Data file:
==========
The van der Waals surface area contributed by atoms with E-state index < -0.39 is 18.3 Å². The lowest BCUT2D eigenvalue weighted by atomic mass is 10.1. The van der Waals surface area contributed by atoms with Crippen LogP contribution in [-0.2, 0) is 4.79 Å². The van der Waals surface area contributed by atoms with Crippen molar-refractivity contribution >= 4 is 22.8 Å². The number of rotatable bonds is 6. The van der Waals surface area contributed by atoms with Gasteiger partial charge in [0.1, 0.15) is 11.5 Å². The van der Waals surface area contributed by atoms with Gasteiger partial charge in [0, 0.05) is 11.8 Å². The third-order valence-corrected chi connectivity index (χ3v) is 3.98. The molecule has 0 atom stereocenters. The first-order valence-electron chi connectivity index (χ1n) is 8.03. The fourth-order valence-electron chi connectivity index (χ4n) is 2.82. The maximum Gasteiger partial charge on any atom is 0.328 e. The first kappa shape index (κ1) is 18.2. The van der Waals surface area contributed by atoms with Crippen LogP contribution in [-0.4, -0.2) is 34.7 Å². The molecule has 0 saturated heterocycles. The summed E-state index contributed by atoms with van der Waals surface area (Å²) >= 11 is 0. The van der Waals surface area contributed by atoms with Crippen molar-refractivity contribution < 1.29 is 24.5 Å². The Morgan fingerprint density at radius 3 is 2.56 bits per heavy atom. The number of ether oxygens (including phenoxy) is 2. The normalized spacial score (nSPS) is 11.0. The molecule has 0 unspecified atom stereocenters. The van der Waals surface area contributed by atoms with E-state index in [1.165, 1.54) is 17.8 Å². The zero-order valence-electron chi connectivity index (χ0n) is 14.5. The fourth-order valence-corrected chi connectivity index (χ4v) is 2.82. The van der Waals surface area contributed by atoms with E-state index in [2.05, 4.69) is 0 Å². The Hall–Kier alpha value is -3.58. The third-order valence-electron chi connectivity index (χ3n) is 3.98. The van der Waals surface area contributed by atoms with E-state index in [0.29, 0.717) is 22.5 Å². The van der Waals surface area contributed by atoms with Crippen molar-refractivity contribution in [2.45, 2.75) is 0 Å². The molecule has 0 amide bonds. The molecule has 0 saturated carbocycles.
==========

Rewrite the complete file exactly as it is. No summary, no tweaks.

The van der Waals surface area contributed by atoms with E-state index < -0.39 is 18.3 Å². The lowest BCUT2D eigenvalue weighted by atomic mass is 10.1. The van der Waals surface area contributed by atoms with Crippen LogP contribution in [-0.2, 0) is 4.79 Å². The van der Waals surface area contributed by atoms with Crippen molar-refractivity contribution >= 4 is 22.8 Å². The number of rotatable bonds is 6. The van der Waals surface area contributed by atoms with Gasteiger partial charge in [0.1, 0.15) is 11.5 Å². The van der Waals surface area contributed by atoms with Gasteiger partial charge in [0, 0.05) is 11.8 Å². The third-order valence-corrected chi connectivity index (χ3v) is 3.98. The molecule has 0 atom stereocenters. The first-order valence-electron chi connectivity index (χ1n) is 8.03. The fourth-order valence-electron chi connectivity index (χ4n) is 2.82. The maximum Gasteiger partial charge on any atom is 0.328 e. The first kappa shape index (κ1) is 18.2. The van der Waals surface area contributed by atoms with Crippen LogP contribution in [-0.4, -0.2) is 34.7 Å². The molecule has 0 saturated heterocycles. The summed E-state index contributed by atoms with van der Waals surface area (Å²) >= 11 is 0. The van der Waals surface area contributed by atoms with Crippen molar-refractivity contribution < 1.29 is 24.5 Å². The Morgan fingerprint density at radius 3 is 2.56 bits per heavy atom. The number of ether oxygens (including phenoxy) is 2. The normalized spacial score (nSPS) is 11.0. The molecule has 0 unspecified atom stereocenters. The van der Waals surface area contributed by atoms with E-state index in [1.165, 1.54) is 17.8 Å². The zero-order valence-electron chi connectivity index (χ0n) is 14.5. The fourth-order valence-corrected chi connectivity index (χ4v) is 2.82. The van der Waals surface area contributed by atoms with E-state index in [2.05, 4.69) is 0 Å². The Hall–Kier alpha value is -3.58. The third-order valence-electron chi connectivity index (χ3n) is 3.98. The van der Waals surface area contributed by atoms with E-state index in [0.29, 0.717) is 22.5 Å². The van der Waals surface area contributed by atoms with Crippen molar-refractivity contribution in [2.45, 2.75) is 0 Å². The molecule has 0 amide bonds. The molecule has 0 saturated carbocycles.